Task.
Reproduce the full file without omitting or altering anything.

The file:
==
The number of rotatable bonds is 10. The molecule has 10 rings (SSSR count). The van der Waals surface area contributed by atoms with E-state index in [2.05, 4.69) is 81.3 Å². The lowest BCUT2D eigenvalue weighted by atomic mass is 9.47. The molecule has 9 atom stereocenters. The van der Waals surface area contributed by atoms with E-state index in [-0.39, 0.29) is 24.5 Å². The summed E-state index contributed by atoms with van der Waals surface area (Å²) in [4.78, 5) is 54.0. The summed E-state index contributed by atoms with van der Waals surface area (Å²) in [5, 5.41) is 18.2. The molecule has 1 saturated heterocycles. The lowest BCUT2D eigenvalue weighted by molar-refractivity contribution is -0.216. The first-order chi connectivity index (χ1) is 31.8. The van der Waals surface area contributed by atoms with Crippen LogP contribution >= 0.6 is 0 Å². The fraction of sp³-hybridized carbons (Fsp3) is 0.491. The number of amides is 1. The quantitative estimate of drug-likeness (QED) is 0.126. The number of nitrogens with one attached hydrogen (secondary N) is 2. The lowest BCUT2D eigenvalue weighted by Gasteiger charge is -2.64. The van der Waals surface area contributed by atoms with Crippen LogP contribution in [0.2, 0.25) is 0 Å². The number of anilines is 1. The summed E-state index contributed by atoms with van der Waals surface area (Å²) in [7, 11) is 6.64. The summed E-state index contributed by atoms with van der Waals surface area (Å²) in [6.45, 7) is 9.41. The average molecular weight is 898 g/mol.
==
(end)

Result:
The number of rotatable bonds is 10. The molecule has 10 rings (SSSR count). The van der Waals surface area contributed by atoms with E-state index in [2.05, 4.69) is 81.3 Å². The lowest BCUT2D eigenvalue weighted by atomic mass is 9.47. The molecule has 9 atom stereocenters. The van der Waals surface area contributed by atoms with E-state index in [-0.39, 0.29) is 24.5 Å². The summed E-state index contributed by atoms with van der Waals surface area (Å²) in [4.78, 5) is 54.0. The summed E-state index contributed by atoms with van der Waals surface area (Å²) in [5, 5.41) is 18.2. The molecule has 1 saturated heterocycles. The lowest BCUT2D eigenvalue weighted by molar-refractivity contribution is -0.216. The first-order chi connectivity index (χ1) is 31.8. The van der Waals surface area contributed by atoms with Crippen LogP contribution >= 0.6 is 0 Å². The fraction of sp³-hybridized carbons (Fsp3) is 0.491. The number of amides is 1. The quantitative estimate of drug-likeness (QED) is 0.126. The number of nitrogens with one attached hydrogen (secondary N) is 2. The lowest BCUT2D eigenvalue weighted by Gasteiger charge is -2.64. The van der Waals surface area contributed by atoms with Crippen LogP contribution in [0.2, 0.25) is 0 Å². The number of anilines is 1. The summed E-state index contributed by atoms with van der Waals surface area (Å²) in [7, 11) is 6.64. The summed E-state index contributed by atoms with van der Waals surface area (Å²) in [6.45, 7) is 9.41. The average molecular weight is 898 g/mol.